Lawyers have ‘grown up’ to accept that there needs to be reform in civil litigation costs, the architect of the proposed fixed fees regime said today.
Lord Justice Jackson told the Association of Costs Lawyers conference this morning that since he was first appointed to assess costs in 2008 he had noticed a dramatic ‘sea change’ in lawyers’ attitudes to his proposals. Since his appointment, and his subsequent review into civil litigation costs in 2013, a ‘new generation of lawyers with a better understanding of costs law’ has emerged.
‘When I first proposed that costs should be budgeted there were gasps of horror,’ he said, adding that lawyers fought ‘tooth and nail to defend an indefensible system’.
‘By the time of my second review there was not the same degree of hostility,’ he noted. ‘I put this change in attitude down to two factors. Firstly, many young lawyers have grown up and have a greater acceptance of costs budgeting. Second, I sense a realisation that untrammelled litigation costs are unacceptable to society.’
‘The only way to manage costs is to make a choice,’ he said. ‘Either cases are assessed on an ad hoc basis or there is a one size fits all approach.’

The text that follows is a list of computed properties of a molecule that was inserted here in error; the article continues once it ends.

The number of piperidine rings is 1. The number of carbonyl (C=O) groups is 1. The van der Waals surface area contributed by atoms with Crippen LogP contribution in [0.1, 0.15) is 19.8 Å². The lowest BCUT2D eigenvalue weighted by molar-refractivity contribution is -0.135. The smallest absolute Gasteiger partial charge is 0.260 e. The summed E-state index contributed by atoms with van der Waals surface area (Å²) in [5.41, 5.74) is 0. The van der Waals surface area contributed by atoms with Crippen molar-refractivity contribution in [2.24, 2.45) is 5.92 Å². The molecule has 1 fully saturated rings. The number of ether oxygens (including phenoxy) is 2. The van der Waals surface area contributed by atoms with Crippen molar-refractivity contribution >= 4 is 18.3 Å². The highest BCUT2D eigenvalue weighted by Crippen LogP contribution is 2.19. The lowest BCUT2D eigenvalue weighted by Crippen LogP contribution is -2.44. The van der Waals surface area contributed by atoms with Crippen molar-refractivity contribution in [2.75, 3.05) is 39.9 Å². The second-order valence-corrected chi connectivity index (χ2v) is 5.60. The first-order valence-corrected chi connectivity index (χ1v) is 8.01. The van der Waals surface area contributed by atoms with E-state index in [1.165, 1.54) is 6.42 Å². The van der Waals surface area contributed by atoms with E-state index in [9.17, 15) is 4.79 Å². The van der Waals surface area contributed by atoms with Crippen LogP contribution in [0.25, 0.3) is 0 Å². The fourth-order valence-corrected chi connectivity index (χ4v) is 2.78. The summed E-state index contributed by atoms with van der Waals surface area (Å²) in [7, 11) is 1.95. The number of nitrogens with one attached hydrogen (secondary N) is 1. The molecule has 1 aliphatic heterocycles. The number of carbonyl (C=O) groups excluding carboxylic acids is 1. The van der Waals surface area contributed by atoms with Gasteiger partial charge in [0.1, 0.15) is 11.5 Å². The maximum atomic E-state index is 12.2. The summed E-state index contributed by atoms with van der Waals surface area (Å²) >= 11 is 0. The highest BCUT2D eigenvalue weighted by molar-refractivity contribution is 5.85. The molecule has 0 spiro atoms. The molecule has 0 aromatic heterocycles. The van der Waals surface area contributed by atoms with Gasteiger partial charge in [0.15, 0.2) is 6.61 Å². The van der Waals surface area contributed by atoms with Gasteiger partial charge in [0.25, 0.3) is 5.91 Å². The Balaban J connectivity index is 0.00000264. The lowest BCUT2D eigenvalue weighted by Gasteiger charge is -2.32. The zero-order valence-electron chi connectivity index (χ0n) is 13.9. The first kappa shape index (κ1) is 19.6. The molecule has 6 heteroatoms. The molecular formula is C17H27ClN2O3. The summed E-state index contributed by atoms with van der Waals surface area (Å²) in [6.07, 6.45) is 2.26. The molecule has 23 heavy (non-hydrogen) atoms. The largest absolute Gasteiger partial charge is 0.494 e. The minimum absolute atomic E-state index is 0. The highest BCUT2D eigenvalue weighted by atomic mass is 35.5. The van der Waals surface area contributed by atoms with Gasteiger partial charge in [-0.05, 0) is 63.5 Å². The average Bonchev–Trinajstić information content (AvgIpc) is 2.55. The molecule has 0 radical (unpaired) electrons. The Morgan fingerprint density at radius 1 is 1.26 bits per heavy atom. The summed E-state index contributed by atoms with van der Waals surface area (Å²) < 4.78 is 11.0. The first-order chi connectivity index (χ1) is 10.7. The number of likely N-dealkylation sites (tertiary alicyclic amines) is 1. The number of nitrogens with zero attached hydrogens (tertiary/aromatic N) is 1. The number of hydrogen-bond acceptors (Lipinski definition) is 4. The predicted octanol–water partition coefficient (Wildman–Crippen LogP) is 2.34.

In his review into fixed recoverable costs, published in July, Jackson scaled back his previous suggestion that fixed costs could be applied to all claims up to a value of £250,000.
His report proposes:
- A fixed grid of fixed recoverable costs for all fast-track cases.
- A new ‘intermediate track’ for certain claims up to £100,000 and which can be tried in three days or less with not more than two experts on each side.
- Piloting a ‘capped costs’ regime for business and property cases up to £250,000.
- New measures to limit recoverable costs in judicial review cases.
Jackson was unable to tell delegates what the government’s response would be. He hoped the Ministry of Justice would announce its plans shortly.
By Max Walters
This article first appeared in the Law Society Gazetee on 20 October 2017